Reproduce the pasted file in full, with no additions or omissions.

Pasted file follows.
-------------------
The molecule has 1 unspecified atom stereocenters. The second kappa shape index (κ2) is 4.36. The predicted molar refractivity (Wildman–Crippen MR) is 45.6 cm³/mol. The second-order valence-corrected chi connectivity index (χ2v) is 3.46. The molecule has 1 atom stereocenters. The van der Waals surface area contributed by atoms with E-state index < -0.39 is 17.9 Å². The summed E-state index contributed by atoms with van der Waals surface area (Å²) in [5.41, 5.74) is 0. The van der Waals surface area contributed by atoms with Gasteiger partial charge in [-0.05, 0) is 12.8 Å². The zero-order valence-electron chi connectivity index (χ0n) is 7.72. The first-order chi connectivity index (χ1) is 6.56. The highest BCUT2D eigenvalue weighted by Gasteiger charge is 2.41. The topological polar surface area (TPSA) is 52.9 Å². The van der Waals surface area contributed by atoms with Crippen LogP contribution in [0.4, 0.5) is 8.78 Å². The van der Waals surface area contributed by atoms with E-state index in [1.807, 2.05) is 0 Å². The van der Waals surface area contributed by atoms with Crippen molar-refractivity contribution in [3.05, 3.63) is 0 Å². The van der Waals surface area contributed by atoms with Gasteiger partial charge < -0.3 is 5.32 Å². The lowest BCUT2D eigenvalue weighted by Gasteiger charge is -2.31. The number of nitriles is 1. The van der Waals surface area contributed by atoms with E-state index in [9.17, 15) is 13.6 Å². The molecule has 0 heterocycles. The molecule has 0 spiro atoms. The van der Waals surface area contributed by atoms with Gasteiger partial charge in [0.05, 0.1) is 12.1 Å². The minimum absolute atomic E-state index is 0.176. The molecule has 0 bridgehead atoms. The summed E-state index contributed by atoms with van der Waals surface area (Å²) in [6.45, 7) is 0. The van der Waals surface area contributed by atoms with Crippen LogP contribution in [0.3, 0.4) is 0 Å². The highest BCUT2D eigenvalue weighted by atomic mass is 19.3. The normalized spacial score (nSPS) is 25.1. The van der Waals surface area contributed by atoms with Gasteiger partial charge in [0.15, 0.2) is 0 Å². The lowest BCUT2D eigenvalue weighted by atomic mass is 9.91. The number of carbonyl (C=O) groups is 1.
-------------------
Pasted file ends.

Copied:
The molecule has 1 unspecified atom stereocenters. The second kappa shape index (κ2) is 4.36. The predicted molar refractivity (Wildman–Crippen MR) is 45.6 cm³/mol. The second-order valence-corrected chi connectivity index (χ2v) is 3.46. The molecule has 1 atom stereocenters. The van der Waals surface area contributed by atoms with E-state index < -0.39 is 17.9 Å². The summed E-state index contributed by atoms with van der Waals surface area (Å²) in [5.41, 5.74) is 0. The van der Waals surface area contributed by atoms with Gasteiger partial charge in [-0.05, 0) is 12.8 Å². The zero-order valence-electron chi connectivity index (χ0n) is 7.72. The first-order chi connectivity index (χ1) is 6.56. The highest BCUT2D eigenvalue weighted by Gasteiger charge is 2.41. The topological polar surface area (TPSA) is 52.9 Å². The van der Waals surface area contributed by atoms with Crippen LogP contribution in [0.4, 0.5) is 8.78 Å². The van der Waals surface area contributed by atoms with E-state index in [1.807, 2.05) is 0 Å². The van der Waals surface area contributed by atoms with Crippen molar-refractivity contribution in [3.05, 3.63) is 0 Å². The van der Waals surface area contributed by atoms with Gasteiger partial charge < -0.3 is 5.32 Å². The lowest BCUT2D eigenvalue weighted by Gasteiger charge is -2.31. The number of nitriles is 1. The van der Waals surface area contributed by atoms with E-state index in [9.17, 15) is 13.6 Å². The molecule has 0 heterocycles. The molecule has 0 spiro atoms. The van der Waals surface area contributed by atoms with Gasteiger partial charge in [0.05, 0.1) is 12.1 Å². The minimum absolute atomic E-state index is 0.176. The molecule has 0 bridgehead atoms. The summed E-state index contributed by atoms with van der Waals surface area (Å²) in [6.45, 7) is 0. The van der Waals surface area contributed by atoms with Crippen LogP contribution in [0.3, 0.4) is 0 Å². The highest BCUT2D eigenvalue weighted by atomic mass is 19.3. The normalized spacial score (nSPS) is 25.1. The van der Waals surface area contributed by atoms with Gasteiger partial charge in [0.15, 0.2) is 0 Å². The lowest BCUT2D eigenvalue weighted by atomic mass is 9.91. The number of carbonyl (C=O) groups is 1.